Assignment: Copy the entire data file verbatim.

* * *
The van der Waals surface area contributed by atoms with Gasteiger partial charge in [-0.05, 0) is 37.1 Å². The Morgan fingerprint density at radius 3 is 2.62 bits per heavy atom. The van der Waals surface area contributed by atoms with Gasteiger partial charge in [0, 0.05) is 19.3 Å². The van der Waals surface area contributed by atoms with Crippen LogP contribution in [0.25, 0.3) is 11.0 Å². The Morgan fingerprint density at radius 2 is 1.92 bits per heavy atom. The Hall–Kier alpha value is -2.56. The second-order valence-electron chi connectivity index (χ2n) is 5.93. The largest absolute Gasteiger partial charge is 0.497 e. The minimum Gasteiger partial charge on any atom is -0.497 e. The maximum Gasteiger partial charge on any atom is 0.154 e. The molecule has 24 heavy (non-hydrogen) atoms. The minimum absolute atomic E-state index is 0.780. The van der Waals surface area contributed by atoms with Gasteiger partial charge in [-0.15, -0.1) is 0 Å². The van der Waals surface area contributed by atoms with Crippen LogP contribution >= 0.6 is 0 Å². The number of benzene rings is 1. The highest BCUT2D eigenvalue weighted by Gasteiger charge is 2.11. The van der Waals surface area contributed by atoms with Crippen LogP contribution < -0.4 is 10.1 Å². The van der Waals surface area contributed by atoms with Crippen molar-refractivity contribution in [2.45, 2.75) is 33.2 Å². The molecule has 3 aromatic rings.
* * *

The van der Waals surface area contributed by atoms with Gasteiger partial charge in [-0.05, 0) is 37.1 Å². The Morgan fingerprint density at radius 3 is 2.62 bits per heavy atom. The van der Waals surface area contributed by atoms with Gasteiger partial charge in [0, 0.05) is 19.3 Å². The van der Waals surface area contributed by atoms with Crippen LogP contribution in [0.25, 0.3) is 11.0 Å². The Morgan fingerprint density at radius 2 is 1.92 bits per heavy atom. The Hall–Kier alpha value is -2.56. The second-order valence-electron chi connectivity index (χ2n) is 5.93. The largest absolute Gasteiger partial charge is 0.497 e. The minimum Gasteiger partial charge on any atom is -0.497 e. The maximum Gasteiger partial charge on any atom is 0.154 e. The molecule has 24 heavy (non-hydrogen) atoms. The minimum absolute atomic E-state index is 0.780. The van der Waals surface area contributed by atoms with Gasteiger partial charge in [-0.15, -0.1) is 0 Å². The van der Waals surface area contributed by atoms with Crippen LogP contribution >= 0.6 is 0 Å². The number of benzene rings is 1. The highest BCUT2D eigenvalue weighted by Gasteiger charge is 2.11. The van der Waals surface area contributed by atoms with Crippen LogP contribution < -0.4 is 10.1 Å². The van der Waals surface area contributed by atoms with Crippen molar-refractivity contribution in [2.45, 2.75) is 33.2 Å². The molecule has 3 aromatic rings.